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The question we should be asking isn't where has director Paul Verhoeven been for the past decade. The question is where has this Verhoeven been all our lives? The director whose career skyrocketed with Total Recall and Basic Instinct hasn't released a film since 2006's Black Book, the Dutch filmmaker's return to his homeland. We hoped whatever Verhoeven had in store for us next would be a return to the trashy good form with which the filmmaker had become known, and Elle, his latest, doesn't disappoint. It isn't what was expected, either, instead he gives us an eye-opening and wholly unique look at one woman's attempt to connect with any man in her life: her son, her ex-husband, her mass-murderer father, or even her rapist.
Just when you thought it was safe to leave your doors unlocked and your windows unbarred, a film like Safe Neighborhood comes along and completely makes you rethink the home invasion sub-genre. It's been the format for a certain type of film for awhile now, and the formula involved has been generally left unaltered. Fortunately there are filmmakers like Chris Peckover who aren't satisfied with resting on the laurels of the typical, home invasion movie, and Safe Neighborhood quickly reveals itself to be something just enough on the fringe to make it noteworthy. It's also going to be an extremely challenging movie to speak about without giving away too many of the film's shocking reveals. But let's give it a shot anyway, tread carefully.
No one expected this from Ana Lily-Amirpour. The filmmaker who first broke onto the scene with the Iranian vampire tale, A Girl Walks Home Alone at Night, had the world from which to choose for her sophomore effort. A story about finding love in a cannibalistic, post-apocalyptic wasteland isn't the stretch, but what Amirpour chooses to do with The Bad Batch, her newest film, is quite shocking. She turns the mirror around on modern society showing a dystopian future that is closer to possible truth than many of us would like to admit. Unfortunately The Bad Batch is layered with cryptic subtext and long, drawn out scenes with little-to-no progression; sadly Amirpour's second outing seems like something of a big step back.
We can stop making science fiction films now. Arrival has said it all. Yes, there's a very healthy dose of hyperbole with that statement, but that doesn't make the overwhelming feeling the film conveys, directed by Denis Villeneuve and written by Eric Heisserer, any less resonant. Arrival is smart, simple sci-fi that never panders and never overstays its welcome, and, with Amy Adams on board to be our guide through the waterworks that are sure to come, it's one of the best science fiction films to come around in years and one worthy of the processing required. Emotional and daring in the most exquisite of ways, Arrival becomes that eye-opening tale of alien encounters and communicative sparring that leaves the viewer rattling the ramifications that follow around in their head for days, a key staple for any, good science fiction.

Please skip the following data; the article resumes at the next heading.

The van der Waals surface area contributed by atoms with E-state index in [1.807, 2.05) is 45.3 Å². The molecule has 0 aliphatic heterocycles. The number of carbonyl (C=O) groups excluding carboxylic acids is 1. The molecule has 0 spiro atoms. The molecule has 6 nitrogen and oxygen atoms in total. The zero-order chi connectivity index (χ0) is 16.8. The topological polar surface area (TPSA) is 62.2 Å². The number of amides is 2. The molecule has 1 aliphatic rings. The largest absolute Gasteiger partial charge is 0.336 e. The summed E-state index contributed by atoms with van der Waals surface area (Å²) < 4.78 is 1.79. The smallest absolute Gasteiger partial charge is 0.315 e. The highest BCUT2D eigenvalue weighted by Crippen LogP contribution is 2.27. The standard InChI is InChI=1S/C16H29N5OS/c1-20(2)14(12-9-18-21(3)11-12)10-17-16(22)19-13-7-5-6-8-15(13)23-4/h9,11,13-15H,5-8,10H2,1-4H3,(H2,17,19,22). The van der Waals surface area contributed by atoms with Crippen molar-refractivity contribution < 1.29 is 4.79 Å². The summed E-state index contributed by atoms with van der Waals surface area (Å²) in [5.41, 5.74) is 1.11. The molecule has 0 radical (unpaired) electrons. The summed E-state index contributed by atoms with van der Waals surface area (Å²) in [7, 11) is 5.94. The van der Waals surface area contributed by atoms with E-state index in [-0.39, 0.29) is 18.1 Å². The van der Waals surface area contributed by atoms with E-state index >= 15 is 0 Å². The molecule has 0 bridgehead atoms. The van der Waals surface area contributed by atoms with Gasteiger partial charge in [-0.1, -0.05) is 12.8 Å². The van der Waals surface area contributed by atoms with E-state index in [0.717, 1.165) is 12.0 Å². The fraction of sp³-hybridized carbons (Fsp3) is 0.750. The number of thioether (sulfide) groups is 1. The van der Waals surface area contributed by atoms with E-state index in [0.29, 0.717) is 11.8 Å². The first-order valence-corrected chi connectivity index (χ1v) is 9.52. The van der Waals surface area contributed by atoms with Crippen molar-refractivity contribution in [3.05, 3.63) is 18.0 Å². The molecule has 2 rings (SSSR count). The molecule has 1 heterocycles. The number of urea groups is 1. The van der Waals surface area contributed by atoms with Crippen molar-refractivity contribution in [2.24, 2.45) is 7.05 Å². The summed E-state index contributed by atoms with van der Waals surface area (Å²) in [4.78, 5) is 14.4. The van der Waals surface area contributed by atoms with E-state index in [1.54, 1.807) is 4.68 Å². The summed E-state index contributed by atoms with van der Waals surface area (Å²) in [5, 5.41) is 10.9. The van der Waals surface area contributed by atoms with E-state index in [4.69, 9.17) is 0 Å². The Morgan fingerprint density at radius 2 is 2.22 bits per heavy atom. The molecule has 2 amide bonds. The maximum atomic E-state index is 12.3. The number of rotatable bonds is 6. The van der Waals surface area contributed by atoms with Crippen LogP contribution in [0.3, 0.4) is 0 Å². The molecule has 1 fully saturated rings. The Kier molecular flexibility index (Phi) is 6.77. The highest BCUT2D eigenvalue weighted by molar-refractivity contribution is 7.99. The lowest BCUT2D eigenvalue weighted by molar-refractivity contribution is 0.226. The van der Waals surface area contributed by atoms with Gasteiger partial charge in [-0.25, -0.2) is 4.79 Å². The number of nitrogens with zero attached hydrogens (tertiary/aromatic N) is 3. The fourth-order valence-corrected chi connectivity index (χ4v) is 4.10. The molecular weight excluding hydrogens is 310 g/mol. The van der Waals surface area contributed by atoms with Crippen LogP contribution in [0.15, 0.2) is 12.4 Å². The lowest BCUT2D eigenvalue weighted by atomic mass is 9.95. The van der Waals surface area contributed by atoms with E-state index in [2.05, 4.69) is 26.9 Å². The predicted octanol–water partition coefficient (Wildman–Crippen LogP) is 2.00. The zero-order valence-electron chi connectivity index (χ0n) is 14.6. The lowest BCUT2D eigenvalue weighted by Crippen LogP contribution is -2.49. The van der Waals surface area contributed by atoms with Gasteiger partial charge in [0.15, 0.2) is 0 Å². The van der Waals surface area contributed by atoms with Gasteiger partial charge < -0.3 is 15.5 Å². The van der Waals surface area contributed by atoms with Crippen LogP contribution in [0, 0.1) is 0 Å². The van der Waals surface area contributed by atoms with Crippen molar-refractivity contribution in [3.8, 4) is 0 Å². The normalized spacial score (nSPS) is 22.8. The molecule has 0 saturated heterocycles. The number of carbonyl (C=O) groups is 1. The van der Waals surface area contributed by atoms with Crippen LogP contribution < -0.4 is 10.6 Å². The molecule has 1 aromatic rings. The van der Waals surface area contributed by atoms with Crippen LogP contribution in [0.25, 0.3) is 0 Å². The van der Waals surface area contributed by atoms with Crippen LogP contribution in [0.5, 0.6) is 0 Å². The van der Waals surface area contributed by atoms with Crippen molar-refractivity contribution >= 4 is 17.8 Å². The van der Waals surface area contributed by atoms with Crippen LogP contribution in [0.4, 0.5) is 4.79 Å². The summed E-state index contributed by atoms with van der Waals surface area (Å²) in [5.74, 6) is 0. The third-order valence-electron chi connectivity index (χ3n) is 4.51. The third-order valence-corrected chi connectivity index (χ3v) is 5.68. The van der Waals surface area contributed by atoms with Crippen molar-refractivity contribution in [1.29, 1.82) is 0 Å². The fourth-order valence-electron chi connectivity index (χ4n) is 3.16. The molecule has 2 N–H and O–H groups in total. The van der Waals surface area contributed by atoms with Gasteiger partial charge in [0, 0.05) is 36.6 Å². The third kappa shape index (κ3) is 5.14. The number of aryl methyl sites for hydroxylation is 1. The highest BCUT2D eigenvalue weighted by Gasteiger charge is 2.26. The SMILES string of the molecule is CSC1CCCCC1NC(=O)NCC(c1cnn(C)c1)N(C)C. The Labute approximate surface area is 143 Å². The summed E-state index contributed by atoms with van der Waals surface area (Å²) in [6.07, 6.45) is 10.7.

Park Chan-wook once again plays outside the proverbial box with The Handmaiden, another stunning epic from the South Korean filmmaker whose name has become synonymous with breathtaking cinema. Chan-wook has become one of those few storytellers whose every work is an event, a film you simply have to see for yourself to take in all the wonder and beauty that comes with it. His latest is just as subversive, blending an efficient, con artist story with an abundance of strange sex, horror atmosphere, ultra-feminism, and, yes, even love. The Handmaiden quickly proves itself as yet another glorious masterpiece of visual style and effective narrative that eats away at your brain long after the final curtain has been raised.
There are film festivals, and then there is Fantastic Fest in Austin, Texas. The time of year die-hard film fans liken to Christmas is once again upon us, and we’re only moments away from this year’s batch of cinematic craziness and insane experiences being unleashed. If the last couple of years are any indication, 2016 is going to be a virtual madhouse in Austin thanks in large part to that special brand of madness only the Alamo Drafthouse can deliver. The movies are just the beginning, too, as the programming during the week of Fantastic Fest always seems bigger and better than the previous year. Movies and TV premieres; a Satanic escape room; a special, horror VR experience; and countless hours of additional insanity are just a few of the items that have piqued our interest for this year so far. And it’s only getting started.